Journal of Nanomaterials

Journal of Nanomaterials / 2013 / Article
Special Issue

Nanostructured Bioceramics

View this Special Issue

Research Article | Open Access

Volume 2013 |Article ID 681391 |

U. Boonyang, F. Li, A. Stein, "Hierarchical Structures and Shaped Particles of Bioactive Glass and Its In Vitro Bioactivity", Journal of Nanomaterials, vol. 2013, Article ID 681391, 6 pages, 2013.

Hierarchical Structures and Shaped Particles of Bioactive Glass and Its In Vitro Bioactivity

Academic Editor: Jie Huang
Received12 Apr 2013
Revised03 Jun 2013
Accepted22 Jul 2013
Published28 Aug 2013


In this study, bioactive glass particles with controllable structure and porosity were prepared using dual-templating methods. Block copolymers used as one template component produced mesopores in the calcined samples. Polymer colloidal crystals as the other template component yielded either three-dimensionally ordered macroporous (3DOM) products or shaped bioactive glass nanoparticles. The in vitro bioactivity of these bioactive glasses was studied by soaking the samples in simulated body fluid (SBF) at body temperature (37°C) for varying lengths of time and monitoring the formation of bone-like apatite on the surface of the bioactive glass. A considerable bioactivity was found that all of bioactive glass samples have the ability to induce the formation of an apatite layer on its surface when in contact with SBF. The development of bone-like apatite is faster for 3DOM bioactive glasses than for nanoparticles.

1. Introduction

During the last decade, the use of mesoporous materials, which have pores ranging in size from 2 to 50 nm, was proposed in tissue engineering because their large surface area and pore volume may enhance their bioactive behavior and allow them to be loaded with the osteogenic agents used to promote new bone formation [14]. Mesoporous bioactive glasses (MBGs) have attracted much attention in many potential applications, such as catalysis, adsorption/separation, synthesis of nanomaterials [59], and, recently, also in the field of biomaterial science as bone scaffolds [10, 11], bone filler [12], and drug delivery systems [11, 1315].

Although all of the reported MBGs show favorable bioactivity, they are difficult to use as scaffolds for the regeneration of bone tissues at this stage because their mesosized pores are too small to promote cell growth. To overcome this pore size limitation, our group successfully prepared hierarchically structured three-dimensionally ordered macroporous (3DOM) by the sol-gel method using a block-copolymer and polymer colloidal crystals as dual templates, which can generate either three-dimensionally ordered macroporous structures or shaped bioactive glass nanoparticles.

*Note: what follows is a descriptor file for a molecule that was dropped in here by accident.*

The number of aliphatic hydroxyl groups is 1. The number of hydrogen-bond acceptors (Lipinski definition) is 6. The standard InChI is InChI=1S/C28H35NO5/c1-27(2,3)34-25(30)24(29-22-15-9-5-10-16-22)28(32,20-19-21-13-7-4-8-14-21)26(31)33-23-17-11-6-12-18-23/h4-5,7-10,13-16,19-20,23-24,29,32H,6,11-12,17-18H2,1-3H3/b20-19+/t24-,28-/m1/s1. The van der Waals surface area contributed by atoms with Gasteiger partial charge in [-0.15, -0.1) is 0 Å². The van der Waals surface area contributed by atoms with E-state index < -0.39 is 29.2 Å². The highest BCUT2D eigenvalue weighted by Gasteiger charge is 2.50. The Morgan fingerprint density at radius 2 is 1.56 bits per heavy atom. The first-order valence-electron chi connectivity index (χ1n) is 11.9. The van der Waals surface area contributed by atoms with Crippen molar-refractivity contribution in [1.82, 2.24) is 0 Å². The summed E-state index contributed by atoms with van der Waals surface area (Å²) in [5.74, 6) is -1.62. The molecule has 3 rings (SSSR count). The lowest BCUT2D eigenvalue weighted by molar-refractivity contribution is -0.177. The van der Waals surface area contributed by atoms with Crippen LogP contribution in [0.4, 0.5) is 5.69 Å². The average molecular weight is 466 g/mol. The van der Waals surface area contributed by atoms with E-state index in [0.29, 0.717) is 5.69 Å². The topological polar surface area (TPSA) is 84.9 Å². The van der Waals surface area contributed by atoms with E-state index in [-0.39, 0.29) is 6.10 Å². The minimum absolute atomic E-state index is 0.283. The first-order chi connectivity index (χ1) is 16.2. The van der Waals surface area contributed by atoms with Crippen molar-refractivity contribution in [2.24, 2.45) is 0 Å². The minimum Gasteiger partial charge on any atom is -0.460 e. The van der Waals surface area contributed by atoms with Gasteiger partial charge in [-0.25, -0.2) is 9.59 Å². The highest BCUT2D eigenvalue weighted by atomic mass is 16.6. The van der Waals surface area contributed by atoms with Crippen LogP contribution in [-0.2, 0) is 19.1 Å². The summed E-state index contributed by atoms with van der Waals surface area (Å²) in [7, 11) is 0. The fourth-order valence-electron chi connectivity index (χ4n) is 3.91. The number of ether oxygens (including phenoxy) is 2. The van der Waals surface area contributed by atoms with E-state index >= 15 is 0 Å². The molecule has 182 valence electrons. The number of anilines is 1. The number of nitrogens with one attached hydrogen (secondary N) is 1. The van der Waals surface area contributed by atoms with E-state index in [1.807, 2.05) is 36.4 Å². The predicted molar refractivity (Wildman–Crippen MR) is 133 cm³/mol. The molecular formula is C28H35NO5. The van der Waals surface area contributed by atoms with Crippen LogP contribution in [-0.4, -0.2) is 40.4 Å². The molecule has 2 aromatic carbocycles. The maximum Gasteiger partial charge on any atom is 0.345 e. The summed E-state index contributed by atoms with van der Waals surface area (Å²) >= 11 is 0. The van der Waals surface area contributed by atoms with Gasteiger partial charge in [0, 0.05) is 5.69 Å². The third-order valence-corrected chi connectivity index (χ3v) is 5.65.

2. Experimental

2.1. General

Calcium nitrate tetrahydrate (Ca(NO3)2·4H2O), tetraethyl orthosilicate (TEOS), triethyl phosphate (TEP), the surfactant Brij 56 (C16H33(OCH2CH2)nOH, n ~ 10), and polymethylmethacrylate (PMMA) colloidal crystals with 400 nm size were prepared by a published method [17].

2.2. Preparation of Bioactive Glasses

MBGs were synthesized by a sol-gel method. In a typical synthesis of bioactive glass nanoparticles M58S (M58SP), Brij 56 was used as a structure-directing agent for the mesostructure [18] and tetraethyl orthosilicate (TEOS), triethyl phosphate (TEP), and Ca(NO3)2·4H2O were the sources of Si, P, and Ca, respectively (Si/Ca/P = 60 : 36 : 4, molar ratio). Amounts of 0.850 g of Ca(NO3)2·4H2O and 0.096 g of citric acid were dissolved in 2 mL of 1 M HNO3, and 0.073 g of TEP was added into the solution while stirring at room temperature. A solution containing 1.250 g of TEOS and 0.340 g of Brij 56 was then added to this mixture. The combined mixture was stirred at room temperature for 30 min or until the solution became clear. A monolithic piece of the PMMA colloidal crystal template was immersed into this clear solution. After complete infiltration, the samples were aged at 45°C for 48 h and dried at 45°C for 24 h in air. The as-synthesized samples were calcined at 600°C in air for 6 h in order to remove the template completely. The heating rate for the calcination was fixed at 2°C/min. In the case of M80S, M70S, and M58S, bioactive glass materials were synthesized by the same method, without ageing at 45°C. The nominal compositions of the MBGs under study are listed in Table 1. The structure of the bioactive glasses was analyzed in detail by X-ray diffraction (XRD), energy dispersive spectroscopy (EDS), scanning electron microscopy (SEM), transmission electron microscopy (TEM), and Fourier transform infrared spectroscopy (FTIR).


M58S, M58SP60364

2.3. Study of Bioactivity

The in vitro bioactivity study was performed by soaking the MBGs in simulated body fluid (SBF) prepared by the method of Kokubo et al. [19] at 37°C for 3, 6, 12, 24, and 48 h, and the surface of the samples was characterized by FTIR, SEM, and XRD.

3. Results and Discussion

3.1. Sample Characterization